Several years ago, Birmingham writer Marti Slay was coordinating a storytelling workshop for members of Alabama Media Professionals, a local writers’ group. She invited her friend Dale Short to present a session on conducting a good interview and asked the Rev. Lawton Higgs, a Birmingham minister and activist on social justice issues, to be the interview subject.
“Lawton was our guinea pig,” Short recalls. “And we got more than we bargained for.”
In the course of answering Short’s questions, Higgs spoke of the racial attitudes he had grown up with from his birth in 1940, in Arkansas, to his arrival in Birmingham in 1984, to take over as pastor of McCoy Methodist Church. He said he’d been brought up to believe that black people should stay in their place and that the patriarchy of the white race was the natural order of things.
Higgs also told the story of the encounter that changed his life shortly after he came to Birmingham. Crossing the street from his church to invite a couple he had seen unloading their car, he realized the couple was black.
“I came face to face with my history,” Higgs says in A Recovering Racist, a new documentary produced by Short and Slay. “I was paralyzed there in the road. I knew that God was telling me to invite these people to church. It was in that moment that I became a recovering racist.”
Produced with funds raised from nearly 100 donors in a Kickstarter campaign, the film tracks Higgs’ transformation from a casual racist to the founder of a multiracial, multicultural church in downtown Birmingham. Among others, it features interviews with Pulitzer Prize-winning author Wayne Flynt, who has written extensively about race and faith in Alabama, and Carolyn McKinstry, who survived the September 1963 bombing of Birmingham’s 16th Street Baptist Church and has become a noted author and speaker on civil rights and reconciliation.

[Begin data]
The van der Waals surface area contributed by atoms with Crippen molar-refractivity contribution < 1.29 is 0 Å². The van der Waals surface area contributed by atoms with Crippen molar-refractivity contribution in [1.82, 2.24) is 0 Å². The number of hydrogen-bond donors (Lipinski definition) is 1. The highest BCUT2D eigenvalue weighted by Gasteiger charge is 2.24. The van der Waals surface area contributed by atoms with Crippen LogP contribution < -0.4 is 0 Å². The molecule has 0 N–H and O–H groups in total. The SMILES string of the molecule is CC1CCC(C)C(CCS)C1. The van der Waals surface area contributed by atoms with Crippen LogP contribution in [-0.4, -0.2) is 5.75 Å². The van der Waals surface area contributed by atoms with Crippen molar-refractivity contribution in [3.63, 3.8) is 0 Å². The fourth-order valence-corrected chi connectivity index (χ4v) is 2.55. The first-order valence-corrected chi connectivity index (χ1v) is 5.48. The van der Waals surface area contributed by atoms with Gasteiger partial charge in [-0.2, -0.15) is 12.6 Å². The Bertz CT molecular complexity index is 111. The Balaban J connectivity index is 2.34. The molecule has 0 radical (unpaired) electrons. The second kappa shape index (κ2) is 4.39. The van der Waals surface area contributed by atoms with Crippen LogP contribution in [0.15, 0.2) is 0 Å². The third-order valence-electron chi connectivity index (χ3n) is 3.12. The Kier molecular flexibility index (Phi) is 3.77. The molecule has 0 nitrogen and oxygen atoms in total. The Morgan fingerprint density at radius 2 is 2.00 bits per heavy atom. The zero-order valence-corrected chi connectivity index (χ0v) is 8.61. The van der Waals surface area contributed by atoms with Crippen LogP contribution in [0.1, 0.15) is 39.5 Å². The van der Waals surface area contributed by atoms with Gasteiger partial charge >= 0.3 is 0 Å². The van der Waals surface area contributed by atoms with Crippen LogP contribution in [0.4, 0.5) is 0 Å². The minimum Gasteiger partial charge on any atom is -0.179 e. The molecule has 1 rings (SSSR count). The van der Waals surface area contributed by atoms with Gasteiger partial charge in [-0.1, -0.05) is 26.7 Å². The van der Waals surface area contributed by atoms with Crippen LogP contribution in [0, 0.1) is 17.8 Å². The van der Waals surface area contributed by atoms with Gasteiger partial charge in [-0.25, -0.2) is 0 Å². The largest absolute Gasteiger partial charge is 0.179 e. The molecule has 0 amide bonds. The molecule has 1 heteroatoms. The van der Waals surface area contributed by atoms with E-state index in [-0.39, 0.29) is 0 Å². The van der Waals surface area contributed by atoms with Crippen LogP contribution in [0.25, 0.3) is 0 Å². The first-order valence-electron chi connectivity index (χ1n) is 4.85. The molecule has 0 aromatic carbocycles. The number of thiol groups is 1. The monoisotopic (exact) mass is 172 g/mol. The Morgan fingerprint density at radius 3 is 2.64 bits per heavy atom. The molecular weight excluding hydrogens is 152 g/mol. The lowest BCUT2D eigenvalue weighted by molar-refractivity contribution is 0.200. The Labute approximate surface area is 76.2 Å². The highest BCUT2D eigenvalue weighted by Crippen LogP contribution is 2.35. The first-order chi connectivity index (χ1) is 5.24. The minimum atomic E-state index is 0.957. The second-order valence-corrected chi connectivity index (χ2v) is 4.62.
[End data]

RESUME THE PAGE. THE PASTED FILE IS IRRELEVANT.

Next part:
“We both felt that this was something that needed to be done,” says Slay. “We felt that Lawton’s transformation, and his openness in talking about it, stands as an example for all of us. As Christians, we have to believe that people can change.”
Short laughingly calls the film “a homemade project,” though one with a message that he and Slay hope “causes people to look in their own hearts.”
“We hope it tells the story of Lawton’s life and work in a way that is meaningful,” Short says. “He’s a person that I think anybody can connect with who grew up in the South.”
The public premiere of A Recovering Racist is scheduled for Friday night, October 9, at Beloved Community Church, 131 41st Street South, in Avondale. The film begins at 6:30 p.m., and admission is free.